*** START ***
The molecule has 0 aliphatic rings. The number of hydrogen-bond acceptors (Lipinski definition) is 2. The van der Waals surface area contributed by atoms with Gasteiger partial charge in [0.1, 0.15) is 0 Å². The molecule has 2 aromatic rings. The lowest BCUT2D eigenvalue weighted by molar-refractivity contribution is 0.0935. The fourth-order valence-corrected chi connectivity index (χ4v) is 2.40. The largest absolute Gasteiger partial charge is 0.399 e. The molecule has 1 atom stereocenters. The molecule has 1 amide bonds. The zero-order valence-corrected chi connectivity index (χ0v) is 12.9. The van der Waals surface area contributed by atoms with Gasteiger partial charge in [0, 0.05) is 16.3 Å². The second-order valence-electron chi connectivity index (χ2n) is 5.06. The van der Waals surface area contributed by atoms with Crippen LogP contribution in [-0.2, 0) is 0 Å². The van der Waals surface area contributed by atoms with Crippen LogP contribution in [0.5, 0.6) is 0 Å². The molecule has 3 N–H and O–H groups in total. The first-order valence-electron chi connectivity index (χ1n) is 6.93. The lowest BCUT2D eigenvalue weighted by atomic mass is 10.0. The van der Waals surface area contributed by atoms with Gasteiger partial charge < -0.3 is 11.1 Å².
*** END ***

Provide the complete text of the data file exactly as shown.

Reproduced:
The molecule has 0 aliphatic rings. The number of hydrogen-bond acceptors (Lipinski definition) is 2. The van der Waals surface area contributed by atoms with Gasteiger partial charge in [0.1, 0.15) is 0 Å². The molecule has 2 aromatic rings. The lowest BCUT2D eigenvalue weighted by molar-refractivity contribution is 0.0935. The fourth-order valence-corrected chi connectivity index (χ4v) is 2.40. The largest absolute Gasteiger partial charge is 0.399 e. The molecule has 1 atom stereocenters. The molecule has 1 amide bonds. The zero-order valence-corrected chi connectivity index (χ0v) is 12.9. The van der Waals surface area contributed by atoms with Gasteiger partial charge in [0, 0.05) is 16.3 Å². The second-order valence-electron chi connectivity index (χ2n) is 5.06. The van der Waals surface area contributed by atoms with Crippen LogP contribution in [-0.2, 0) is 0 Å². The van der Waals surface area contributed by atoms with Crippen LogP contribution in [0.5, 0.6) is 0 Å². The molecule has 3 N–H and O–H groups in total. The first-order valence-electron chi connectivity index (χ1n) is 6.93. The lowest BCUT2D eigenvalue weighted by atomic mass is 10.0. The van der Waals surface area contributed by atoms with Gasteiger partial charge < -0.3 is 11.1 Å².